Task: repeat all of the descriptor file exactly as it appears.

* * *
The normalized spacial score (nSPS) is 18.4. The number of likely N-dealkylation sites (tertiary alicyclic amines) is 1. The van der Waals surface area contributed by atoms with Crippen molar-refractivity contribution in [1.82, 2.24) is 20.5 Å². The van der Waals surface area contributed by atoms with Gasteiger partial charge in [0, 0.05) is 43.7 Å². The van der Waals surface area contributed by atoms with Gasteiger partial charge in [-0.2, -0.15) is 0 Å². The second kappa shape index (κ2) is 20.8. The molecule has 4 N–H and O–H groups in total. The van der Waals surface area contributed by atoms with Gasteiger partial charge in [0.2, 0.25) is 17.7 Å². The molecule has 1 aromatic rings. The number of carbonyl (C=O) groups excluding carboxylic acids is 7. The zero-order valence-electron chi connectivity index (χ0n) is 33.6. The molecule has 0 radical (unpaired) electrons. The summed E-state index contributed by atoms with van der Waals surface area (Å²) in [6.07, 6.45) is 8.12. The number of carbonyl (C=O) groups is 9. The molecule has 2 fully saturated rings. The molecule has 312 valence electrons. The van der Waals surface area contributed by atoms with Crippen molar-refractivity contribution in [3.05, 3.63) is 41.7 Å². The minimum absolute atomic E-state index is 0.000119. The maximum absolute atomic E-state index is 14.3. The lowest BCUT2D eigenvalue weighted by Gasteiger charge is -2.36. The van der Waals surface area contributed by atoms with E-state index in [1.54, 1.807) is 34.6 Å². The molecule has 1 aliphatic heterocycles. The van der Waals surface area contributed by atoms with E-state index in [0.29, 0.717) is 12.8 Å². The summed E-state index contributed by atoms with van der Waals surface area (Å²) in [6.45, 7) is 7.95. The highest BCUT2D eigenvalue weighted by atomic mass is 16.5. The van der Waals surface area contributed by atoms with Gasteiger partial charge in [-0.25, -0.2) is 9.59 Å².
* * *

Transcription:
The normalized spacial score (nSPS) is 18.4. The number of likely N-dealkylation sites (tertiary alicyclic amines) is 1. The van der Waals surface area contributed by atoms with Crippen molar-refractivity contribution in [1.82, 2.24) is 20.5 Å². The van der Waals surface area contributed by atoms with Gasteiger partial charge in [0, 0.05) is 43.7 Å². The van der Waals surface area contributed by atoms with Gasteiger partial charge in [-0.2, -0.15) is 0 Å². The second kappa shape index (κ2) is 20.8. The molecule has 4 N–H and O–H groups in total. The van der Waals surface area contributed by atoms with Gasteiger partial charge in [0.2, 0.25) is 17.7 Å². The molecule has 1 aromatic rings. The number of carbonyl (C=O) groups excluding carboxylic acids is 7. The zero-order valence-electron chi connectivity index (χ0n) is 33.6. The molecule has 0 radical (unpaired) electrons. The summed E-state index contributed by atoms with van der Waals surface area (Å²) in [6.07, 6.45) is 8.12. The number of carbonyl (C=O) groups is 9. The molecule has 2 fully saturated rings. The molecule has 312 valence electrons. The van der Waals surface area contributed by atoms with Crippen molar-refractivity contribution in [3.05, 3.63) is 41.7 Å². The minimum absolute atomic E-state index is 0.000119. The maximum absolute atomic E-state index is 14.3. The lowest BCUT2D eigenvalue weighted by Gasteiger charge is -2.36. The van der Waals surface area contributed by atoms with E-state index in [1.54, 1.807) is 34.6 Å². The molecule has 1 aliphatic heterocycles. The van der Waals surface area contributed by atoms with E-state index in [0.29, 0.717) is 12.8 Å². The summed E-state index contributed by atoms with van der Waals surface area (Å²) in [6.45, 7) is 7.95. The highest BCUT2D eigenvalue weighted by atomic mass is 16.5. The van der Waals surface area contributed by atoms with Gasteiger partial charge in [-0.25, -0.2) is 9.59 Å².